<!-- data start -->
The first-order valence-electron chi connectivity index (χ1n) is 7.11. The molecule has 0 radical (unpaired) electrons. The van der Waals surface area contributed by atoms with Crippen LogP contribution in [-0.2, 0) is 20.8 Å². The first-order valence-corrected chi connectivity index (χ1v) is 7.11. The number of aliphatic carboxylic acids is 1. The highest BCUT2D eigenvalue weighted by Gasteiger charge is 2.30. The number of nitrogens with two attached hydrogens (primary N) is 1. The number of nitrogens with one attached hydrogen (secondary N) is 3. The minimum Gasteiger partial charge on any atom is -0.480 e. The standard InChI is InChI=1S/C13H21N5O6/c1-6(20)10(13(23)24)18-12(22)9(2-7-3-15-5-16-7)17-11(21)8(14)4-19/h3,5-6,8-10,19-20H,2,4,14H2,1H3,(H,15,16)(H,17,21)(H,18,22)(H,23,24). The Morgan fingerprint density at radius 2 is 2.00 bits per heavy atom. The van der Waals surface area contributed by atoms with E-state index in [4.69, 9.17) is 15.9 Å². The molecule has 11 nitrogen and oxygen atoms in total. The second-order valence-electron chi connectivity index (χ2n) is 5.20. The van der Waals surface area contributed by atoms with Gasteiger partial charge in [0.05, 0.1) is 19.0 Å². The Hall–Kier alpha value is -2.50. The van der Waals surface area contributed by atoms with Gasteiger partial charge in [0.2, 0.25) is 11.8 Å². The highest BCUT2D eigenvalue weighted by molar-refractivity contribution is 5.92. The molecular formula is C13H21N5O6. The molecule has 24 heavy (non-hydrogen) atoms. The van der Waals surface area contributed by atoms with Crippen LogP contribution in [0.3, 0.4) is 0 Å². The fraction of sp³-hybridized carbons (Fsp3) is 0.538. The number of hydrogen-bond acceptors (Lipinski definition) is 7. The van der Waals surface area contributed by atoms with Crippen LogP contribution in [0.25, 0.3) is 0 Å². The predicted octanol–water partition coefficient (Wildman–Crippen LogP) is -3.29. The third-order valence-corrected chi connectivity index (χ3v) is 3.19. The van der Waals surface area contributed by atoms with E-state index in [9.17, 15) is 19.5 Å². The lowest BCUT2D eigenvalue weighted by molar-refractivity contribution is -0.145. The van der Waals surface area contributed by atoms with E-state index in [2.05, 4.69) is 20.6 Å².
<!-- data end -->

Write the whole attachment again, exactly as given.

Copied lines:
The first-order valence-electron chi connectivity index (χ1n) is 7.11. The molecule has 0 radical (unpaired) electrons. The van der Waals surface area contributed by atoms with Crippen LogP contribution in [-0.2, 0) is 20.8 Å². The first-order valence-corrected chi connectivity index (χ1v) is 7.11. The number of aliphatic carboxylic acids is 1. The highest BCUT2D eigenvalue weighted by Gasteiger charge is 2.30. The number of nitrogens with two attached hydrogens (primary N) is 1. The number of nitrogens with one attached hydrogen (secondary N) is 3. The minimum Gasteiger partial charge on any atom is -0.480 e. The standard InChI is InChI=1S/C13H21N5O6/c1-6(20)10(13(23)24)18-12(22)9(2-7-3-15-5-16-7)17-11(21)8(14)4-19/h3,5-6,8-10,19-20H,2,4,14H2,1H3,(H,15,16)(H,17,21)(H,18,22)(H,23,24). The Morgan fingerprint density at radius 2 is 2.00 bits per heavy atom. The van der Waals surface area contributed by atoms with E-state index in [4.69, 9.17) is 15.9 Å². The molecule has 11 nitrogen and oxygen atoms in total. The second-order valence-electron chi connectivity index (χ2n) is 5.20. The van der Waals surface area contributed by atoms with Gasteiger partial charge in [0.05, 0.1) is 19.0 Å². The Hall–Kier alpha value is -2.50. The van der Waals surface area contributed by atoms with Gasteiger partial charge in [0.2, 0.25) is 11.8 Å². The highest BCUT2D eigenvalue weighted by molar-refractivity contribution is 5.92. The molecular formula is C13H21N5O6. The molecule has 24 heavy (non-hydrogen) atoms. The van der Waals surface area contributed by atoms with Crippen LogP contribution in [0.3, 0.4) is 0 Å². The fraction of sp³-hybridized carbons (Fsp3) is 0.538. The number of hydrogen-bond acceptors (Lipinski definition) is 7. The van der Waals surface area contributed by atoms with Crippen LogP contribution in [0.25, 0.3) is 0 Å². The predicted octanol–water partition coefficient (Wildman–Crippen LogP) is -3.29. The third-order valence-corrected chi connectivity index (χ3v) is 3.19. The van der Waals surface area contributed by atoms with E-state index in [9.17, 15) is 19.5 Å². The lowest BCUT2D eigenvalue weighted by molar-refractivity contribution is -0.145. The van der Waals surface area contributed by atoms with E-state index in [2.05, 4.69) is 20.6 Å².